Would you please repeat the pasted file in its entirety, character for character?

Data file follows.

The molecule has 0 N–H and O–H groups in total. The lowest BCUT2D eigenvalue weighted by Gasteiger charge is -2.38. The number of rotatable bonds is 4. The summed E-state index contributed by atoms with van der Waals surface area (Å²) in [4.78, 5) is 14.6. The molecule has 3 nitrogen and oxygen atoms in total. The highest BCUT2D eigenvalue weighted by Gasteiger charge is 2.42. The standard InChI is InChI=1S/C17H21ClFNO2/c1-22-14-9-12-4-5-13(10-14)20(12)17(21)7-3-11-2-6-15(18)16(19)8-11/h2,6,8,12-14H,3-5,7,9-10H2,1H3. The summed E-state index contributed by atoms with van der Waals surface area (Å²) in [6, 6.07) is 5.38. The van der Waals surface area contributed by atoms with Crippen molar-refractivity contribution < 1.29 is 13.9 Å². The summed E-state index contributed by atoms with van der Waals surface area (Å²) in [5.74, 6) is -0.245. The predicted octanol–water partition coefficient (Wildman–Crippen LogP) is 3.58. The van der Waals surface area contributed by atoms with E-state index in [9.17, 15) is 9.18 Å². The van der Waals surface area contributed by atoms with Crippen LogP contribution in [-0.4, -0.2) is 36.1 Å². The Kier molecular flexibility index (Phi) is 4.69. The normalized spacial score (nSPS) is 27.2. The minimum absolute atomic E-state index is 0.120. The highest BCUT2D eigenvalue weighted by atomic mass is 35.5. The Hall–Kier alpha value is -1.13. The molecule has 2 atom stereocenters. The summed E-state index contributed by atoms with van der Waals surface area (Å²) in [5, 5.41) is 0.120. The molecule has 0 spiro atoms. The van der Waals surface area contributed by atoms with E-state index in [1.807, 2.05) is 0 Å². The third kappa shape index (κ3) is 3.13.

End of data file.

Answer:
The molecule has 0 N–H and O–H groups in total. The lowest BCUT2D eigenvalue weighted by Gasteiger charge is -2.38. The number of rotatable bonds is 4. The summed E-state index contributed by atoms with van der Waals surface area (Å²) in [4.78, 5) is 14.6. The molecule has 3 nitrogen and oxygen atoms in total. The highest BCUT2D eigenvalue weighted by Gasteiger charge is 2.42. The standard InChI is InChI=1S/C17H21ClFNO2/c1-22-14-9-12-4-5-13(10-14)20(12)17(21)7-3-11-2-6-15(18)16(19)8-11/h2,6,8,12-14H,3-5,7,9-10H2,1H3. The summed E-state index contributed by atoms with van der Waals surface area (Å²) in [6, 6.07) is 5.38. The van der Waals surface area contributed by atoms with Crippen molar-refractivity contribution < 1.29 is 13.9 Å². The summed E-state index contributed by atoms with van der Waals surface area (Å²) in [5.74, 6) is -0.245. The predicted octanol–water partition coefficient (Wildman–Crippen LogP) is 3.58. The van der Waals surface area contributed by atoms with E-state index in [9.17, 15) is 9.18 Å². The van der Waals surface area contributed by atoms with Crippen LogP contribution in [-0.4, -0.2) is 36.1 Å². The Kier molecular flexibility index (Phi) is 4.69. The normalized spacial score (nSPS) is 27.2. The minimum absolute atomic E-state index is 0.120. The highest BCUT2D eigenvalue weighted by atomic mass is 35.5. The Hall–Kier alpha value is -1.13. The molecule has 2 atom stereocenters. The summed E-state index contributed by atoms with van der Waals surface area (Å²) in [5, 5.41) is 0.120. The molecule has 0 spiro atoms. The van der Waals surface area contributed by atoms with E-state index in [1.807, 2.05) is 0 Å². The third kappa shape index (κ3) is 3.13.